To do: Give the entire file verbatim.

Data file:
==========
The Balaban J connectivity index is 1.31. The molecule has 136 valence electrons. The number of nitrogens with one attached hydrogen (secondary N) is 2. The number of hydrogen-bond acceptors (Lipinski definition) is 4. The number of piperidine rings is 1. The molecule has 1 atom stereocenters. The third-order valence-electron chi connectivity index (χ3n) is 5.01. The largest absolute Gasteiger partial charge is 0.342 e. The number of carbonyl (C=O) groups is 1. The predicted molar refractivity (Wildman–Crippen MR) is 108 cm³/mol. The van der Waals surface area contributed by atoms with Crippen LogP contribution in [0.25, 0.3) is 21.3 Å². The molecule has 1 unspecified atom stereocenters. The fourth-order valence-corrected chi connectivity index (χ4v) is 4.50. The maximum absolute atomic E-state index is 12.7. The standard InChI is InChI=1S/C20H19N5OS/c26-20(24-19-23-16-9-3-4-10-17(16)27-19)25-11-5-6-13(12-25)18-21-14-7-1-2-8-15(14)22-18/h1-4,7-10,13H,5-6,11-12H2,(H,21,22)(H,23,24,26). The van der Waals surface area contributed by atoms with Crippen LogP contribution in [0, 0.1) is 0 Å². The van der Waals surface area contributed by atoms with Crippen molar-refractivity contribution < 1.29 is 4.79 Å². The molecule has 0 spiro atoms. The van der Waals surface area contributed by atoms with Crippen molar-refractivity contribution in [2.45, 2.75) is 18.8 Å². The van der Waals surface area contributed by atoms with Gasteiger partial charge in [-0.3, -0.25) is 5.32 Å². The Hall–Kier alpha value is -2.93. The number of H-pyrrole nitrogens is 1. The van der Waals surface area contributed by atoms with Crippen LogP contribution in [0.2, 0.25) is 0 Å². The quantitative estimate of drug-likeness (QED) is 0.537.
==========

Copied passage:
The Balaban J connectivity index is 1.31. The molecule has 136 valence electrons. The number of nitrogens with one attached hydrogen (secondary N) is 2. The number of hydrogen-bond acceptors (Lipinski definition) is 4. The number of piperidine rings is 1. The molecule has 1 atom stereocenters. The third-order valence-electron chi connectivity index (χ3n) is 5.01. The largest absolute Gasteiger partial charge is 0.342 e. The number of carbonyl (C=O) groups is 1. The predicted molar refractivity (Wildman–Crippen MR) is 108 cm³/mol. The van der Waals surface area contributed by atoms with Crippen LogP contribution in [0.25, 0.3) is 21.3 Å². The molecule has 1 unspecified atom stereocenters. The fourth-order valence-corrected chi connectivity index (χ4v) is 4.50. The maximum absolute atomic E-state index is 12.7. The standard InChI is InChI=1S/C20H19N5OS/c26-20(24-19-23-16-9-3-4-10-17(16)27-19)25-11-5-6-13(12-25)18-21-14-7-1-2-8-15(14)22-18/h1-4,7-10,13H,5-6,11-12H2,(H,21,22)(H,23,24,26). The van der Waals surface area contributed by atoms with Crippen LogP contribution in [0, 0.1) is 0 Å². The van der Waals surface area contributed by atoms with Crippen molar-refractivity contribution < 1.29 is 4.79 Å². The molecule has 0 spiro atoms. The van der Waals surface area contributed by atoms with Crippen molar-refractivity contribution in [2.45, 2.75) is 18.8 Å². The van der Waals surface area contributed by atoms with Gasteiger partial charge in [-0.3, -0.25) is 5.32 Å². The Hall–Kier alpha value is -2.93. The number of H-pyrrole nitrogens is 1. The van der Waals surface area contributed by atoms with Crippen LogP contribution in [0.2, 0.25) is 0 Å². The quantitative estimate of drug-likeness (QED) is 0.537.